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Report: Disney World firefighters fed gators in months before deadly attack on toddler

Disney’s new signs warn about alligators and snakes near its lagoon beaches, in a photo taken on June 18, 2016. (Spencer Platt/Getty Images)

It was not unusual for the two alligators to lurk in the pond behind Fire Station 3 in Reedy Creek, Fla. Neither reptile was full-grown — one was a young juvenile and the other was about four or five feet long, whereas an adult male American alligator can stretch to about 11 feet.

Perhaps it was the gators’ smallish size. Perhaps it was ignorance about the dangers of feeding alligators. Whatever the reason, two Reedy Creek firefighters were spotted giving the predators food.

Reedy Creek is the tax district, the equivalent of a county government, for Walt Disney World Resort. Fire Station 3 sits just outside the Magic Kingdom, to the west of Splash Mountain. It is about half a mile from Seven Seas Lagoon, which curves around Disney’s Grand Floridian Resort and Spa.

There, two months after the firefighters were admonished for feeding the animals, a gator — thought to be between four and seven feet long — fatally attacked a boy wading in the lagoon.

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Claude Rogers, a communications captain, had warned that staff needed to stop giving food to the animals, in an email obtained by the Orlando Sentinel.

“It was brought to our attention firefighters are feeding the alligators (this is illegal),” Rogers wrote on April 20.  “The communicators have found [one alligator] by the station, near the dumpster, and where they park their cars. As you can imagine this is making the communicators nervous because they are fearful of walking to their car and their leg becoming dinner. We have notified Animal Control to remove the alligator. In the interim could you ask your crews to stop feeding the gator.”

Alligator safety public service announcement (Video: Florida Fish and Wildlife Conservation Commission)

This was on the heels of another email from Dan Lewis, a Fire Station 3 dispatcher, who complained that the animals were scampering into the parking lot. “WE are the ones who have to walk in that parking lot every day and in the dark,” said Lewis in an email, per the Sentinel. “They are not docile gators, they are mean and they are out looking for food because people are feeding them. It’s getting uncomfortable,” he wrote.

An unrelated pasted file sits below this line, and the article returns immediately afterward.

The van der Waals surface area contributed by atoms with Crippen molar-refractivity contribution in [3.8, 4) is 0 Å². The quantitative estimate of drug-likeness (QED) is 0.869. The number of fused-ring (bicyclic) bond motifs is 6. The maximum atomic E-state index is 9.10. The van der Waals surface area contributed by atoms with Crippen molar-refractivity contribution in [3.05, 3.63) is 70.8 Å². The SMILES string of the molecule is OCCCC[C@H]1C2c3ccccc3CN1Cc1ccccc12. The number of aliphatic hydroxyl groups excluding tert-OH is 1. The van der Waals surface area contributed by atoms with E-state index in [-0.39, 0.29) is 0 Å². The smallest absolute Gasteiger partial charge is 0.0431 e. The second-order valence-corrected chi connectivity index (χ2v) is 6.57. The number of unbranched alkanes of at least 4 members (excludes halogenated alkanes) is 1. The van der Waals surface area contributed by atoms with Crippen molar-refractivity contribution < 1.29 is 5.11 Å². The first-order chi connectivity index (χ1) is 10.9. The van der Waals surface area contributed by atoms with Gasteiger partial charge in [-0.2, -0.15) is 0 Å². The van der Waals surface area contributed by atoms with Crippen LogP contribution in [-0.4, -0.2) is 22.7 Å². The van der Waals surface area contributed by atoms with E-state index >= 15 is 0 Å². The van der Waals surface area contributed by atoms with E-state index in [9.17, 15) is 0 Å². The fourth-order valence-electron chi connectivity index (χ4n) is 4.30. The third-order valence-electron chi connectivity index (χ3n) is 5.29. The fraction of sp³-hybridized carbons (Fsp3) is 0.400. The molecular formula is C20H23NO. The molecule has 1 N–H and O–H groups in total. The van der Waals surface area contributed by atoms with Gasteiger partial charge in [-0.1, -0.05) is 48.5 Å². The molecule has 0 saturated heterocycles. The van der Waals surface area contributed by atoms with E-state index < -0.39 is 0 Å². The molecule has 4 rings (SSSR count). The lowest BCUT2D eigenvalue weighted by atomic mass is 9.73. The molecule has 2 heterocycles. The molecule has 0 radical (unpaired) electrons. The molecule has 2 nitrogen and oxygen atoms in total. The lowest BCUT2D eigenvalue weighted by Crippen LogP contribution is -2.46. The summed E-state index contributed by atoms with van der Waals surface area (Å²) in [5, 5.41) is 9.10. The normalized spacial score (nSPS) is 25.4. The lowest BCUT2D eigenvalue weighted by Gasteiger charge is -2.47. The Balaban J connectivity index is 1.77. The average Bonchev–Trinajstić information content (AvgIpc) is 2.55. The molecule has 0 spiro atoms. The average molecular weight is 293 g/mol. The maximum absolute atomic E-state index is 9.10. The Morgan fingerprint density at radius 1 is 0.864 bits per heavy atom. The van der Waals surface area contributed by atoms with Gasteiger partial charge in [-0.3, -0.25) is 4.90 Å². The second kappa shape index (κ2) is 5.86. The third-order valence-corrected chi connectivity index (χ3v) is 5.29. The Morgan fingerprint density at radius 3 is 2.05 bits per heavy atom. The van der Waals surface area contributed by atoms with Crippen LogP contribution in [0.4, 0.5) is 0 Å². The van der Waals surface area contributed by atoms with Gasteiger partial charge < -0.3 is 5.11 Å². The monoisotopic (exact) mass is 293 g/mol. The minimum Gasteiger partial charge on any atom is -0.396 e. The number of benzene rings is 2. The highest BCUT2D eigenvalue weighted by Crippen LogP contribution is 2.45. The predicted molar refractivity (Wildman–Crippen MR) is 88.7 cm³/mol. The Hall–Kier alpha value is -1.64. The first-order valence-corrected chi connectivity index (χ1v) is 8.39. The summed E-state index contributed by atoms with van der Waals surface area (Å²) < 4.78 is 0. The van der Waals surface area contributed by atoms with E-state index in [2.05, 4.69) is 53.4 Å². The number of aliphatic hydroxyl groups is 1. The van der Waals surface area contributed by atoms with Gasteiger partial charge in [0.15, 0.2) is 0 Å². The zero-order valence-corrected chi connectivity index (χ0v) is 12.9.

Two months later, for the first time in Disney World history — and a rare event in all of Florida — an alligator killed a child, a Nebraskan boy visiting with his family.

On a Tuesday night in June, an alligator ambushed a 2-year-old boy, Lane Graves, who was wading in the artificial lagoon very close to shore. Matt Graves, Lane’s father, attempted to save his son from the animal, believed to be between four and seven feet long. But it succeeded in pulling Lane into the dark water. During the attempted rescue in the lagoon, Matt was bitten by a second alligator, requiring antibiotics and stitches.

In the wake of the tragedy, Disney installed warning signs about the presence of alligators and snakes, and removed crocodilian characters. Lane’s parents sought privacy.

‘We are devastated,’ family says of toddler killed in alligator attack at Disney resort

It is not apparent if the firefighter feedings in the station pond, which is an isolated body of water, are connected to the June attack. But avoiding attacks like this are one reason it is illegal to feed alligators in Florida. “No person shall intentionally feed, or entice with feed, any crocodilian unless held in captivity under a permit issued by the Fish and Wildlife Conservation Commission …,” according to a Florida rule.

Crocodilians, which include alligators, are instinctively wary of people. When people feed gators, however, the animals may lose their fear of humans. So-called nuisance gators can in turn become aggressive, including biting off the hand that feeds them. Throughout Florida, environmental activists warn that feeding wild gators, particularly as a tourist attraction, has become too common.

Should an alligator be spotted on park premises, Disney World told the AP in June its policy was to relocate small gators and call in a licensed trapper for larger animals.

In an interview with the Sentinel, John Classe, the district administrator for Reedy Creek, said that he did not know if the larger gator behind the fire station had been removed. But he was skeptical the fire station animal was the killer.

“The gator would have to travel across a couple roadways … to get over to the Seven Seas water body system, so it’s not likely,” he said.

A half-mile is a feasible travel distance for an alligator, though the creatures spend the vast majority of time in water. And the wanderlust of any given gator can vary. A 2013 study tracking alligators as they moved through western Florida Everglades found quite a bit of diversity in river ranges. Many alligators were unable to be tracked either because they did not move far enough or their acoustic tags broke.

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Of those that were tracked, some barely shifted in location, staying within a third of a mile. Others were roamers, using 40 miles as a home range over the course of the study. The average gator stuck to about a 10-mile stretch of river.

A Disney representative said Wednesday she did not know if the larger alligator had been relocated, according to the Associated Press. Disney World’s security team, when contacted late Wednesday night by The Washington Post, declined to comment as the public relations department had gone home for the day.